Skyline Calls on Iraqi Kurdistan Authorities to Stop Violating Free Speech During Popular Protests
Stockholm - Skyline International today calls on the Iraqi Kurdistan authorities to stop muzzling dissents and violating the right to freedom of opinion and expression in conjunction with widespread protests.
In a press release, the Stockholm-based international foundation “Skyline” stated that it had compiled testimonies indicating that the Iraqi Kurdistan authorities have slowed down internet service and blocked social media pages in the areas they control.
Skyline indicates that this happened after security forces stormed Nalia Media Corporation headquarters in Sulaymaniyah, including T.V. stations and other media institutions, yesterday, Monday.
This raid was carried out under the pretext of implementing the Kurdish Ministry of Culture’s decision to suspend the work of Nalia’s T.V. channels, arrest its employees, and confiscate its equipment due to covering the protests taking place in Sulaymaniyah and the burning of the ruling political parties’ offices by angry protesters.
Later, the Ministry of Culture in the Kurdistan Regional Government (K.R.G.) announced that it had suspended broadcasting the (N.R.T.) channel for a week, claiming that it did not comply with the instructions of organizing the audiovisual media sector.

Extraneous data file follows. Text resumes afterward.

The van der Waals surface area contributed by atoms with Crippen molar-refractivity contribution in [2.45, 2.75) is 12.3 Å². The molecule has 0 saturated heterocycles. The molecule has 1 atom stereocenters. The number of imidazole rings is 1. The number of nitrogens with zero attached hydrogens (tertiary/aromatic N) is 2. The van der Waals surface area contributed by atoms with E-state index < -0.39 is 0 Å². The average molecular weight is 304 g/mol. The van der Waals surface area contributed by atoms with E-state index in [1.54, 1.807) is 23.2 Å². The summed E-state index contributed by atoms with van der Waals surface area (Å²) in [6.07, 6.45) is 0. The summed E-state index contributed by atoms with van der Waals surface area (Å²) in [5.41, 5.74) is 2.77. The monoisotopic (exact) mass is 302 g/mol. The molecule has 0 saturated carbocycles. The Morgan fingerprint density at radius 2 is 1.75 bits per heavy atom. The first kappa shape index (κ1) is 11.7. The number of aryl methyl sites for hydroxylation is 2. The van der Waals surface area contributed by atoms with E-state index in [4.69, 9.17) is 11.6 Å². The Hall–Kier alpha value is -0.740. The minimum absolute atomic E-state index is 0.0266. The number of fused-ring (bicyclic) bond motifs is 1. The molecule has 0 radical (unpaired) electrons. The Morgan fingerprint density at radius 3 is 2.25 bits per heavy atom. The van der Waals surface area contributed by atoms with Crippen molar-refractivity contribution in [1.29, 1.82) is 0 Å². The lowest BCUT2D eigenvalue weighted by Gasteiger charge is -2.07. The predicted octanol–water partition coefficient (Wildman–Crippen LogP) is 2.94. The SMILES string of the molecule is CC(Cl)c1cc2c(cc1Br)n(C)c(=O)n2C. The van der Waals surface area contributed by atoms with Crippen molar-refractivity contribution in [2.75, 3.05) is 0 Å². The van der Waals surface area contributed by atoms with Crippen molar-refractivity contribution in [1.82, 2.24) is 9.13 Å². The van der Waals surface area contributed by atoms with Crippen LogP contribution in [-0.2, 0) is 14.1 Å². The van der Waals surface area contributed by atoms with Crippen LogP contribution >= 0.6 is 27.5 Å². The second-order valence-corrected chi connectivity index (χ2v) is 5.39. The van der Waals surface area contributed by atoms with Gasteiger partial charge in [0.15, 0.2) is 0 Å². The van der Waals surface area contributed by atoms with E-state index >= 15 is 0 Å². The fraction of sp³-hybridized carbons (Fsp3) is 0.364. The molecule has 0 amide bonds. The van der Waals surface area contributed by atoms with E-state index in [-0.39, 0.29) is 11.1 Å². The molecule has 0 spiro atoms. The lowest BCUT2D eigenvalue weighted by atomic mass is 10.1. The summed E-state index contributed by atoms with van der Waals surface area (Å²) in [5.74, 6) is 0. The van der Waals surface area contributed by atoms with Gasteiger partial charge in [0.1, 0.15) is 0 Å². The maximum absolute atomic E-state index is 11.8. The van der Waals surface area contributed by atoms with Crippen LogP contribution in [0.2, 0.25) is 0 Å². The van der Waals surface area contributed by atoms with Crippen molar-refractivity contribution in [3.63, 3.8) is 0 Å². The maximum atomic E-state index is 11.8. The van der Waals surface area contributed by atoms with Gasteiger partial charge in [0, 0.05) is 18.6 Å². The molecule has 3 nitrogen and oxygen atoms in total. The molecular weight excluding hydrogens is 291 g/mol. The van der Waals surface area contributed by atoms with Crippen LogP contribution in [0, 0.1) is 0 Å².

In an administrative order, the Ministry of Culture stated that “because of the (N.R.T.) satellite channel’s non-compliance with the instructions for organizing the audiovisual sector and its irresponsible behavior at this time, we decided to stop the channel’s broadcast for a week.”
In this context, Skyline rejects all forms of restrictions on the media, which constitute a flagrant violation of freedom of expression and contravene the Iraqi constitution and international conventions.
Skyline also stresses that the K.R.G. should immediately reserve its measures that restrict freedoms. These measures even contradict Article 19 of the Universal Declaration of Human Rights of 1948, which stipulates that “Everyone shall have the right to freedom of expression.” This right shall include the freedom to seek, receive, and impart information and ideas of all kinds, regardless of frontiers, either orally, in writing or print, in the form of art, or through any other media of his choice regardless of borders.
Skyline further warns that restrictions should not be used to suppress or withhold information of legitimate public interest that does not harm national security or to prosecute journalists or restrict their work because of covering such news.
Skyline International concludes its statement by stressing that Kurdistan authorities are obliged to protect free speech, freedom of the press, and media following international conventions and charters, including the International Covenant on Civil and Political Rights. This covenant affirms individuals’ right to seek freely, receive, and present information and ideas through various mediums, including the Internet and media channels.